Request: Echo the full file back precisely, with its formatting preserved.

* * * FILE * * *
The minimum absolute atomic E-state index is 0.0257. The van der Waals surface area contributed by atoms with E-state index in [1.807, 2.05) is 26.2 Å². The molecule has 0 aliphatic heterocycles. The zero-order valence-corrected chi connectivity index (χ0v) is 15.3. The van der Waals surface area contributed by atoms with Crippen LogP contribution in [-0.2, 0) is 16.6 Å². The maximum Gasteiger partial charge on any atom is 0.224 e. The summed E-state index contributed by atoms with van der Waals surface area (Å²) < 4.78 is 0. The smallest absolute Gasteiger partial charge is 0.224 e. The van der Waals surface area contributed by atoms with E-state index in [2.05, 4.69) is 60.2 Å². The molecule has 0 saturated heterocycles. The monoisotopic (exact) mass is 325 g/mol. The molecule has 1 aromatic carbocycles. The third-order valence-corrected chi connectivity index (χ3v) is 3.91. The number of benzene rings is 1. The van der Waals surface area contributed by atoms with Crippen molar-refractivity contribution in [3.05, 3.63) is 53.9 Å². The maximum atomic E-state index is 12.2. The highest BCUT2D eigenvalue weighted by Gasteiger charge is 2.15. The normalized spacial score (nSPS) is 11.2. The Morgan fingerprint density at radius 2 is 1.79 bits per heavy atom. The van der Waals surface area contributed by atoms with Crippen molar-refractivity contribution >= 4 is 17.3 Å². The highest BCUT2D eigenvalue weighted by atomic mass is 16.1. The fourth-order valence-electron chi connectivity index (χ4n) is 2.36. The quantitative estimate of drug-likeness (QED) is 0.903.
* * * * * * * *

The minimum absolute atomic E-state index is 0.0257. The van der Waals surface area contributed by atoms with E-state index in [1.807, 2.05) is 26.2 Å². The molecule has 0 aliphatic heterocycles. The zero-order valence-corrected chi connectivity index (χ0v) is 15.3. The van der Waals surface area contributed by atoms with Crippen LogP contribution in [-0.2, 0) is 16.6 Å². The maximum Gasteiger partial charge on any atom is 0.224 e. The summed E-state index contributed by atoms with van der Waals surface area (Å²) < 4.78 is 0. The smallest absolute Gasteiger partial charge is 0.224 e. The van der Waals surface area contributed by atoms with E-state index in [2.05, 4.69) is 60.2 Å². The molecule has 0 saturated heterocycles. The monoisotopic (exact) mass is 325 g/mol. The molecule has 1 aromatic carbocycles. The third-order valence-corrected chi connectivity index (χ3v) is 3.91. The number of benzene rings is 1. The van der Waals surface area contributed by atoms with Crippen molar-refractivity contribution in [3.05, 3.63) is 53.9 Å². The maximum atomic E-state index is 12.2. The highest BCUT2D eigenvalue weighted by Gasteiger charge is 2.15. The normalized spacial score (nSPS) is 11.2. The Morgan fingerprint density at radius 2 is 1.79 bits per heavy atom. The van der Waals surface area contributed by atoms with Crippen molar-refractivity contribution >= 4 is 17.3 Å². The highest BCUT2D eigenvalue weighted by atomic mass is 16.1. The fourth-order valence-electron chi connectivity index (χ4n) is 2.36. The quantitative estimate of drug-likeness (QED) is 0.903.